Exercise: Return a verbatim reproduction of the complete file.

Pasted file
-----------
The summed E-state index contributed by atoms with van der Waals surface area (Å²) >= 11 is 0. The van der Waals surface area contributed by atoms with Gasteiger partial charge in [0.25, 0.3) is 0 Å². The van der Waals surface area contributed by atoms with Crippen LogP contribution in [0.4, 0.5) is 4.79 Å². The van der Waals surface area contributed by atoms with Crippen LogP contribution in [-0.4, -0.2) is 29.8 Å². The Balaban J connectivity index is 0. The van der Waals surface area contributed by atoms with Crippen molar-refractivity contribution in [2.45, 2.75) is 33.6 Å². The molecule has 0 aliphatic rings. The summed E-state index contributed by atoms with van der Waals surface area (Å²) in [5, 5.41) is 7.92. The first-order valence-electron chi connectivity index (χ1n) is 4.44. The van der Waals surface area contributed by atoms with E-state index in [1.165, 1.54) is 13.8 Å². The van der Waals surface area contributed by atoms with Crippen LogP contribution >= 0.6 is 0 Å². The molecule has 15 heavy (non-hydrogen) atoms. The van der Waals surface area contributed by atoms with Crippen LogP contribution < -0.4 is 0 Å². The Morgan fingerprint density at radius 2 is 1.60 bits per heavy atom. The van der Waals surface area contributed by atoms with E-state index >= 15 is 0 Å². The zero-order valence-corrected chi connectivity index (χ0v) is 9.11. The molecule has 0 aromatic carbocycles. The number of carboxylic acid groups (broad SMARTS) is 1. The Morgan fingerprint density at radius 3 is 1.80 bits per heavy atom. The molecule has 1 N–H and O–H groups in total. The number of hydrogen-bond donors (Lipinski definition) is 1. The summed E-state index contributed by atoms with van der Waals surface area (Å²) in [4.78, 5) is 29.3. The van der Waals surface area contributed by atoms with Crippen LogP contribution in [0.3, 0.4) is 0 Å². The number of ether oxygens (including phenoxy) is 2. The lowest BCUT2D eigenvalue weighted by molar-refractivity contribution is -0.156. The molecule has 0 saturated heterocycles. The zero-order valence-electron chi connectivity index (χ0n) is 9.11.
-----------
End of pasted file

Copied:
The summed E-state index contributed by atoms with van der Waals surface area (Å²) >= 11 is 0. The van der Waals surface area contributed by atoms with Gasteiger partial charge in [0.25, 0.3) is 0 Å². The van der Waals surface area contributed by atoms with Crippen LogP contribution in [0.4, 0.5) is 4.79 Å². The van der Waals surface area contributed by atoms with Crippen LogP contribution in [-0.4, -0.2) is 29.8 Å². The Balaban J connectivity index is 0. The van der Waals surface area contributed by atoms with Crippen molar-refractivity contribution in [2.45, 2.75) is 33.6 Å². The molecule has 0 aliphatic rings. The summed E-state index contributed by atoms with van der Waals surface area (Å²) in [5, 5.41) is 7.92. The first-order valence-electron chi connectivity index (χ1n) is 4.44. The van der Waals surface area contributed by atoms with E-state index in [1.165, 1.54) is 13.8 Å². The van der Waals surface area contributed by atoms with Crippen LogP contribution >= 0.6 is 0 Å². The molecule has 15 heavy (non-hydrogen) atoms. The van der Waals surface area contributed by atoms with Crippen LogP contribution < -0.4 is 0 Å². The Morgan fingerprint density at radius 2 is 1.60 bits per heavy atom. The van der Waals surface area contributed by atoms with E-state index >= 15 is 0 Å². The zero-order valence-corrected chi connectivity index (χ0v) is 9.11. The molecule has 0 aromatic carbocycles. The number of carboxylic acid groups (broad SMARTS) is 1. The Morgan fingerprint density at radius 3 is 1.80 bits per heavy atom. The molecule has 1 N–H and O–H groups in total. The number of hydrogen-bond donors (Lipinski definition) is 1. The summed E-state index contributed by atoms with van der Waals surface area (Å²) in [4.78, 5) is 29.3. The van der Waals surface area contributed by atoms with Crippen LogP contribution in [0.3, 0.4) is 0 Å². The number of ether oxygens (including phenoxy) is 2. The lowest BCUT2D eigenvalue weighted by molar-refractivity contribution is -0.156. The molecule has 0 saturated heterocycles. The zero-order valence-electron chi connectivity index (χ0n) is 9.11.